Gallery Players' production of William Finn's final chapter in the Marvin trilogy is quite remarkable and proves good theatre can be played anywhere as long as there is a stage and the right group of theatre artists. Director Marlo Hunter did a terrific job with the 1990 revival of the hit Off-Broadway show; it later was coupled with the second installment of the trilogy, The March of the Falsettos and opened on Broadway as Falsettos . The first installment of the trilogy is the rarely performed In Trousers.
In March of the Falsettos the protagonist Marvin leaves his wife Trina for his gay lover Whizzer. He has to deal with the repercussions with his son Jason, who is confused by his parents' breakup. To top things off, Trina shacks up with Marvin's shrink, Mendel. Finally, Marvin has a temper tantrum and Whizzer leaves him. Falsettoland takes place in 1981 a few years after March.... In its opening number, Marvin (Michael Allen Gray) exclaims, "It's about time don't you think, it's about time to grow up and face the music, it's about time." Jason (Kristen Anne Ferraro) is now thirteen and is about to get his bar mitzvah, and Trina (Alison Renee Foster) and Marvin are making the arrangements. Still bitter about their breakup, Marvin's reconciliation with Whizzer (Joe Rux) really puts Trina over the edge. As Marvin and Trina fight over the bar-mitzvah arrangements, Mendel (Joe McGowan) sings to Jason, "Everyone Hates His Parents Sometimes." This story moves into the background, as Dr. Charlotte (Julie Willis) tells her lover Cordelia (Jill Roberts) that "Something Bad is happening." In 1981, that was the surfacing of the virus later named A.I.D.S.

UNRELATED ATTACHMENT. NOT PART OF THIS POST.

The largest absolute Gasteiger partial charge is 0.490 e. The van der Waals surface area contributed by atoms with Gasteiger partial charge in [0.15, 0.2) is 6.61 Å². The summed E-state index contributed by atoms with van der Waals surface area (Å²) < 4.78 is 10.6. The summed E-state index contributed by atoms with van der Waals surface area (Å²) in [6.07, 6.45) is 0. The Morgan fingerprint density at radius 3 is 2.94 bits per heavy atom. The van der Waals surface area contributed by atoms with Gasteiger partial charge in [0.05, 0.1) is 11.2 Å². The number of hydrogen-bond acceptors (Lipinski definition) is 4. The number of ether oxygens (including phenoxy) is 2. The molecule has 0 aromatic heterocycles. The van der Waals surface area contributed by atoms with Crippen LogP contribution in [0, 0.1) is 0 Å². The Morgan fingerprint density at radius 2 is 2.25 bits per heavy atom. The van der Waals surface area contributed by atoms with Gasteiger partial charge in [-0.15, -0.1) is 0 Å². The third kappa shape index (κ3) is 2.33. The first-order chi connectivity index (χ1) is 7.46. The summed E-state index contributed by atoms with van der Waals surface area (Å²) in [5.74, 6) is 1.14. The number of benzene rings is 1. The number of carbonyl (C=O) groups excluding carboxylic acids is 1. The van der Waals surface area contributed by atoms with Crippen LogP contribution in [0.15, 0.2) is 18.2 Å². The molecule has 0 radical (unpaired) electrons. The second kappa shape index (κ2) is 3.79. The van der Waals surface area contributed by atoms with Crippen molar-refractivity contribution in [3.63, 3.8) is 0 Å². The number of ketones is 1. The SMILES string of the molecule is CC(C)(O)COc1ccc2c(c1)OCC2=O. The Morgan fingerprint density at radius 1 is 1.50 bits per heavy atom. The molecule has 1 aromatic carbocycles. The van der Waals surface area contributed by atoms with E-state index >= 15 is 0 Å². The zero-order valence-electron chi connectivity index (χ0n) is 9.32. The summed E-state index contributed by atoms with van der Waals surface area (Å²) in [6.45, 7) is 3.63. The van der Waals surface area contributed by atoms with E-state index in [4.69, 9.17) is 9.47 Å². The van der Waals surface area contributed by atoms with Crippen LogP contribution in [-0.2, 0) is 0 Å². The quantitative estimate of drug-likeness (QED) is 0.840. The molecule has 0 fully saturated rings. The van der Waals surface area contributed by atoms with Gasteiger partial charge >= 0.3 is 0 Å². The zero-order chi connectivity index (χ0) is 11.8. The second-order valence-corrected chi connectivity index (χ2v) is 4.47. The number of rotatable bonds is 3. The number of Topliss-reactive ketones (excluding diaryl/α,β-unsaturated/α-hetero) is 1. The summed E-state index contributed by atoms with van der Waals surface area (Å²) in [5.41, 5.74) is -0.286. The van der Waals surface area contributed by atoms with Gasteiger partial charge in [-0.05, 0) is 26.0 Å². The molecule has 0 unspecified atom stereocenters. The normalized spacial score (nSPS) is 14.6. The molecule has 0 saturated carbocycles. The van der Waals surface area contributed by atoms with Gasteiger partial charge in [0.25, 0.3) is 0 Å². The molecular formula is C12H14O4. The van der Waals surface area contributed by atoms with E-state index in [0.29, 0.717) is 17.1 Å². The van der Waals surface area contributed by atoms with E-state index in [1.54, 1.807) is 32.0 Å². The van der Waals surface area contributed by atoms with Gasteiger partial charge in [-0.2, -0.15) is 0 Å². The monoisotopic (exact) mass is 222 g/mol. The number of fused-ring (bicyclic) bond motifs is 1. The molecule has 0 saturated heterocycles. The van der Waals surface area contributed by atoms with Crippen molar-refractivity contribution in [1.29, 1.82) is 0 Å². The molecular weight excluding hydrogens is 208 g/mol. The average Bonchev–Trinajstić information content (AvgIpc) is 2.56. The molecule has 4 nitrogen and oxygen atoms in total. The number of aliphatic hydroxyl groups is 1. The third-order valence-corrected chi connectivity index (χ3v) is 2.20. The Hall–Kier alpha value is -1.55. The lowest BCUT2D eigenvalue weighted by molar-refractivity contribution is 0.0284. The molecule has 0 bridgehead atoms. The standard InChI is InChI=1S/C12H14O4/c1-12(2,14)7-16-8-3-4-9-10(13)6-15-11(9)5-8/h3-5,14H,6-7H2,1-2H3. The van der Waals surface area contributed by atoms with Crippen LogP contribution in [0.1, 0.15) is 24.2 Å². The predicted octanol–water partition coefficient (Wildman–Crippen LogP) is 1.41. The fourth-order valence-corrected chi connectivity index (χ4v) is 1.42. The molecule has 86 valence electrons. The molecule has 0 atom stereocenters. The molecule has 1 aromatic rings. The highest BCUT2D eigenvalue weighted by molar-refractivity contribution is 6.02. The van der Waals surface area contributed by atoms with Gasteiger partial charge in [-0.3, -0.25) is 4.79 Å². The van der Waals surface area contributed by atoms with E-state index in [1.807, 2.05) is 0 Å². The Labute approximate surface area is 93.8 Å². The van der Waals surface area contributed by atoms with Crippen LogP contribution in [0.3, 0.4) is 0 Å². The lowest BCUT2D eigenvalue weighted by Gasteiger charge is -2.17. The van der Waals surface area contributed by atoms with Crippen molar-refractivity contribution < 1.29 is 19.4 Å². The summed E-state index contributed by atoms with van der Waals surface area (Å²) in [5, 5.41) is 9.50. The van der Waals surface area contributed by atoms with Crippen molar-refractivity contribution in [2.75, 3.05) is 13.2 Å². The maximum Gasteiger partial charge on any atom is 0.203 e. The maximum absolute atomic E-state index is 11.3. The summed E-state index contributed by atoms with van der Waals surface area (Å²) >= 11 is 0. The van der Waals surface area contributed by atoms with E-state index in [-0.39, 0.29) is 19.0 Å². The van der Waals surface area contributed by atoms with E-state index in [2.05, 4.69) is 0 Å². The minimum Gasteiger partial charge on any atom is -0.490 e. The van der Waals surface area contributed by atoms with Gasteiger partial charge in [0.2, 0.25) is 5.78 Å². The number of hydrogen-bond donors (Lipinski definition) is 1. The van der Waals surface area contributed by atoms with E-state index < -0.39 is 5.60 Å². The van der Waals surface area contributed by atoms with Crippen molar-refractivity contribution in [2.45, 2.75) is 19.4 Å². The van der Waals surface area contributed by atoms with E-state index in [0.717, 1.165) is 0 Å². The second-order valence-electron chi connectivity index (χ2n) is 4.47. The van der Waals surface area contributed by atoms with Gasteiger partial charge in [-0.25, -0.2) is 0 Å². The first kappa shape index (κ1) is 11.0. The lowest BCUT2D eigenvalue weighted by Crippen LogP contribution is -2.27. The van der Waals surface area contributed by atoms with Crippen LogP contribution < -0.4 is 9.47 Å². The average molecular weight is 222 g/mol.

The lyrics and music, by William Finn, are still topnotch and tremendously moving. The book, by James Lapine, seems very simplistic with time's passing. It would have been nice if there were a moment in the story where Marvin makes a decision. His choices seem already made, making some of the story a little manipulated. The cast was topnotch, both in their singing and acting; the only time things seemed to falter was when tears were pushed. It was preferable when they weren't. Gray's Marvin was the perfect embodiment of the immature and the mature, and he only seemed to strain in some of the high notes. Rux's Whizzer and Foster's Trina were tremendously moving. McGowan's Mendel was excellent, Ferraro was astounding as Jason, and Willis and Roberts as the lesbians from next door were both very funny and had amazing voices.
Marlo Hunter's staging lent a dynamic movement and pace without
ever sacrificing the events in the piece. Charles Kirby's
sets, Hillary Knox's lighting, and Meredith Benson's
costumes were a knockout.
Lyrics and Music: 2
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Copyright 2000 Andrés J. Wrath